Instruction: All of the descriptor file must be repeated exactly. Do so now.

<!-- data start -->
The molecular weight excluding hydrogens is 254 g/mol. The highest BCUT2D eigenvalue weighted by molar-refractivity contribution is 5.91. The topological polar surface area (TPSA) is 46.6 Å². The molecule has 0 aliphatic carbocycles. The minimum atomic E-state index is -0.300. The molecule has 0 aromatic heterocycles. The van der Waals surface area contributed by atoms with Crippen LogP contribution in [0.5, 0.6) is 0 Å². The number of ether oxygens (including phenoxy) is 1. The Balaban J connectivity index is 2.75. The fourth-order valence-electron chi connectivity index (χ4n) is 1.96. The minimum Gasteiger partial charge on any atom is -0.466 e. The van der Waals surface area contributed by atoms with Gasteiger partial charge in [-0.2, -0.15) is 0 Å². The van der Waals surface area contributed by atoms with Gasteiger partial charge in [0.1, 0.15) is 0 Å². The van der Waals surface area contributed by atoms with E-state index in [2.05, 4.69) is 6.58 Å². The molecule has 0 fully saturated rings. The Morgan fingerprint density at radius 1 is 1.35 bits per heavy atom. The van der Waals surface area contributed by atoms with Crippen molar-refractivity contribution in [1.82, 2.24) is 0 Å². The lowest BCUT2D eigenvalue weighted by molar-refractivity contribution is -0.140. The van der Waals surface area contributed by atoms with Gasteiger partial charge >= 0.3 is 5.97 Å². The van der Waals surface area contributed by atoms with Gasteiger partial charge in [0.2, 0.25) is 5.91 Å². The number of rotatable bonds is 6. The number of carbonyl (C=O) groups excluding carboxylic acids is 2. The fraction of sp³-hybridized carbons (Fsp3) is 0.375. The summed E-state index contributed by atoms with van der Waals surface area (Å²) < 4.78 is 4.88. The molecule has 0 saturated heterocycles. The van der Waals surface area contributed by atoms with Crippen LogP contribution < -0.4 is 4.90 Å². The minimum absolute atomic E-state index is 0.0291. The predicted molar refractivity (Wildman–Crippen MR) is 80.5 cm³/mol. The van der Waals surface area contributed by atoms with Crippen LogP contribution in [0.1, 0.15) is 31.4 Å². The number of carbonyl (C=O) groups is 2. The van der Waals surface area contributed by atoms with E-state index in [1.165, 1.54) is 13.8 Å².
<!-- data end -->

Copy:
The molecular weight excluding hydrogens is 254 g/mol. The highest BCUT2D eigenvalue weighted by molar-refractivity contribution is 5.91. The topological polar surface area (TPSA) is 46.6 Å². The molecule has 0 aliphatic carbocycles. The minimum atomic E-state index is -0.300. The molecule has 0 aromatic heterocycles. The van der Waals surface area contributed by atoms with Crippen LogP contribution in [0.5, 0.6) is 0 Å². The number of ether oxygens (including phenoxy) is 1. The Balaban J connectivity index is 2.75. The fourth-order valence-electron chi connectivity index (χ4n) is 1.96. The minimum Gasteiger partial charge on any atom is -0.466 e. The van der Waals surface area contributed by atoms with Gasteiger partial charge in [-0.2, -0.15) is 0 Å². The van der Waals surface area contributed by atoms with Gasteiger partial charge in [0.1, 0.15) is 0 Å². The van der Waals surface area contributed by atoms with E-state index in [2.05, 4.69) is 6.58 Å². The molecule has 0 fully saturated rings. The Morgan fingerprint density at radius 1 is 1.35 bits per heavy atom. The van der Waals surface area contributed by atoms with Crippen molar-refractivity contribution in [1.82, 2.24) is 0 Å². The lowest BCUT2D eigenvalue weighted by molar-refractivity contribution is -0.140. The van der Waals surface area contributed by atoms with Gasteiger partial charge >= 0.3 is 5.97 Å². The van der Waals surface area contributed by atoms with Gasteiger partial charge in [0.2, 0.25) is 5.91 Å². The number of rotatable bonds is 6. The number of carbonyl (C=O) groups excluding carboxylic acids is 2. The fraction of sp³-hybridized carbons (Fsp3) is 0.375. The summed E-state index contributed by atoms with van der Waals surface area (Å²) < 4.78 is 4.88. The molecule has 0 saturated heterocycles. The van der Waals surface area contributed by atoms with Crippen LogP contribution < -0.4 is 4.90 Å². The minimum absolute atomic E-state index is 0.0291. The predicted molar refractivity (Wildman–Crippen MR) is 80.5 cm³/mol. The van der Waals surface area contributed by atoms with Crippen LogP contribution in [0.1, 0.15) is 31.4 Å². The number of carbonyl (C=O) groups is 2. The van der Waals surface area contributed by atoms with E-state index in [1.165, 1.54) is 13.8 Å².